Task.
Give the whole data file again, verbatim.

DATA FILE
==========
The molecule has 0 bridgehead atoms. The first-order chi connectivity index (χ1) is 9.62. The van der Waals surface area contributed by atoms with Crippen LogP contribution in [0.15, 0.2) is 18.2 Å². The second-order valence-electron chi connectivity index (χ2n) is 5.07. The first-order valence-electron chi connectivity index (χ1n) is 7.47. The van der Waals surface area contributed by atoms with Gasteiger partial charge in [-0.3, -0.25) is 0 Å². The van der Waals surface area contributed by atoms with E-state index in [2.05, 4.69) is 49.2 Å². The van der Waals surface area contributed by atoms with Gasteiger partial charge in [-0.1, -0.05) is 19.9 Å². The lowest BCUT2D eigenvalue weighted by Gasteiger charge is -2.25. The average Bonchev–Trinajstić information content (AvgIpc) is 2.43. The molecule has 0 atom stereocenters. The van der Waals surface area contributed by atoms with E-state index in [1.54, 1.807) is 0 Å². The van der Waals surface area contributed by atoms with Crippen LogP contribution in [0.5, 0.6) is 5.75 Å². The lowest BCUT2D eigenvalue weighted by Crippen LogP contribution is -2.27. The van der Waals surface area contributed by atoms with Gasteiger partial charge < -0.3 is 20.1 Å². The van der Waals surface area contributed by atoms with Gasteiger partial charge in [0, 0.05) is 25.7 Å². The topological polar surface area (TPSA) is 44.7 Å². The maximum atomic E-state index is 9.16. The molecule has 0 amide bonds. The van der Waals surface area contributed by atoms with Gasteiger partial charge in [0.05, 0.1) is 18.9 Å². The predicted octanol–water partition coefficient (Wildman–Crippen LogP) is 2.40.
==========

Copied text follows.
The molecule has 0 bridgehead atoms. The first-order chi connectivity index (χ1) is 9.62. The van der Waals surface area contributed by atoms with Crippen LogP contribution in [0.15, 0.2) is 18.2 Å². The second-order valence-electron chi connectivity index (χ2n) is 5.07. The first-order valence-electron chi connectivity index (χ1n) is 7.47. The van der Waals surface area contributed by atoms with Gasteiger partial charge in [-0.3, -0.25) is 0 Å². The van der Waals surface area contributed by atoms with E-state index in [2.05, 4.69) is 49.2 Å². The van der Waals surface area contributed by atoms with Gasteiger partial charge in [-0.1, -0.05) is 19.9 Å². The lowest BCUT2D eigenvalue weighted by Gasteiger charge is -2.25. The average Bonchev–Trinajstić information content (AvgIpc) is 2.43. The molecule has 0 atom stereocenters. The van der Waals surface area contributed by atoms with E-state index in [1.54, 1.807) is 0 Å². The van der Waals surface area contributed by atoms with Crippen LogP contribution in [0.5, 0.6) is 5.75 Å². The lowest BCUT2D eigenvalue weighted by Crippen LogP contribution is -2.27. The van der Waals surface area contributed by atoms with Gasteiger partial charge < -0.3 is 20.1 Å². The van der Waals surface area contributed by atoms with Gasteiger partial charge in [0, 0.05) is 25.7 Å². The topological polar surface area (TPSA) is 44.7 Å². The maximum atomic E-state index is 9.16. The molecule has 0 amide bonds. The van der Waals surface area contributed by atoms with Gasteiger partial charge in [0.05, 0.1) is 18.9 Å². The predicted octanol–water partition coefficient (Wildman–Crippen LogP) is 2.40.